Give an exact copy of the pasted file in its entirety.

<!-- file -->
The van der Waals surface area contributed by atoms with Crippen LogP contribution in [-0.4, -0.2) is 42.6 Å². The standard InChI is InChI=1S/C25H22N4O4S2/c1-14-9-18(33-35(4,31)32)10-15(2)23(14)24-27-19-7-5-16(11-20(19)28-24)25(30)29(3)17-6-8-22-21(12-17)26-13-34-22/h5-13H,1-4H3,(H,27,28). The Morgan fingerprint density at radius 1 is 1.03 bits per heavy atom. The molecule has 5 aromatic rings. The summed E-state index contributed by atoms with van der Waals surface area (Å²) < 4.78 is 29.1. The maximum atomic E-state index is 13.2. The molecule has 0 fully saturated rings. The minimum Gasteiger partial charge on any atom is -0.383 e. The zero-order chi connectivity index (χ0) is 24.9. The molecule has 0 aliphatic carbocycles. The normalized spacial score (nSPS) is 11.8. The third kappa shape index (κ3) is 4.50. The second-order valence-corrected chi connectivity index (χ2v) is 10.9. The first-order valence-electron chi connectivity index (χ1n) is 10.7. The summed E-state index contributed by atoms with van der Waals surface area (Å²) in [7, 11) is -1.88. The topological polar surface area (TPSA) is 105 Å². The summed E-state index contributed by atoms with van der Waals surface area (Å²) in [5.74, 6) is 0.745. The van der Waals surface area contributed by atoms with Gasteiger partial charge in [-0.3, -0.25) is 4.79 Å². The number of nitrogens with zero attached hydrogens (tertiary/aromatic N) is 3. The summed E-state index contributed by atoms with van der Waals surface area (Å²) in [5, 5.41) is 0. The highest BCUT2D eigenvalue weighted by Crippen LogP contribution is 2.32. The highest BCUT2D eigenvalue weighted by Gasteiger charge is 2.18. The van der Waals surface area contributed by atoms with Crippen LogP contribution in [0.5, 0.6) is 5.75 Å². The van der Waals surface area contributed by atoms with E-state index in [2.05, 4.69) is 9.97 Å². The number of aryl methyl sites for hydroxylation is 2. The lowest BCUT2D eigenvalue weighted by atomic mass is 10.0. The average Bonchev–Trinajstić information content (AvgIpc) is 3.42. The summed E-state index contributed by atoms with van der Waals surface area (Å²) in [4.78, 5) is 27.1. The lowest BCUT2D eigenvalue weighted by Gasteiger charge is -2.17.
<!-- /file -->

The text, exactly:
The van der Waals surface area contributed by atoms with Crippen LogP contribution in [-0.4, -0.2) is 42.6 Å². The standard InChI is InChI=1S/C25H22N4O4S2/c1-14-9-18(33-35(4,31)32)10-15(2)23(14)24-27-19-7-5-16(11-20(19)28-24)25(30)29(3)17-6-8-22-21(12-17)26-13-34-22/h5-13H,1-4H3,(H,27,28). The Morgan fingerprint density at radius 1 is 1.03 bits per heavy atom. The molecule has 5 aromatic rings. The summed E-state index contributed by atoms with van der Waals surface area (Å²) < 4.78 is 29.1. The maximum atomic E-state index is 13.2. The molecule has 0 fully saturated rings. The minimum Gasteiger partial charge on any atom is -0.383 e. The zero-order chi connectivity index (χ0) is 24.9. The molecule has 0 aliphatic carbocycles. The normalized spacial score (nSPS) is 11.8. The third kappa shape index (κ3) is 4.50. The second-order valence-corrected chi connectivity index (χ2v) is 10.9. The first-order valence-electron chi connectivity index (χ1n) is 10.7. The summed E-state index contributed by atoms with van der Waals surface area (Å²) in [7, 11) is -1.88. The topological polar surface area (TPSA) is 105 Å². The summed E-state index contributed by atoms with van der Waals surface area (Å²) in [5.74, 6) is 0.745. The van der Waals surface area contributed by atoms with Gasteiger partial charge in [-0.3, -0.25) is 4.79 Å². The number of nitrogens with zero attached hydrogens (tertiary/aromatic N) is 3. The summed E-state index contributed by atoms with van der Waals surface area (Å²) in [5, 5.41) is 0. The highest BCUT2D eigenvalue weighted by Crippen LogP contribution is 2.32. The highest BCUT2D eigenvalue weighted by Gasteiger charge is 2.18. The van der Waals surface area contributed by atoms with Crippen LogP contribution in [0.5, 0.6) is 5.75 Å². The van der Waals surface area contributed by atoms with E-state index in [2.05, 4.69) is 9.97 Å². The number of aryl methyl sites for hydroxylation is 2. The lowest BCUT2D eigenvalue weighted by atomic mass is 10.0. The average Bonchev–Trinajstić information content (AvgIpc) is 3.42. The summed E-state index contributed by atoms with van der Waals surface area (Å²) in [4.78, 5) is 27.1. The lowest BCUT2D eigenvalue weighted by Gasteiger charge is -2.17.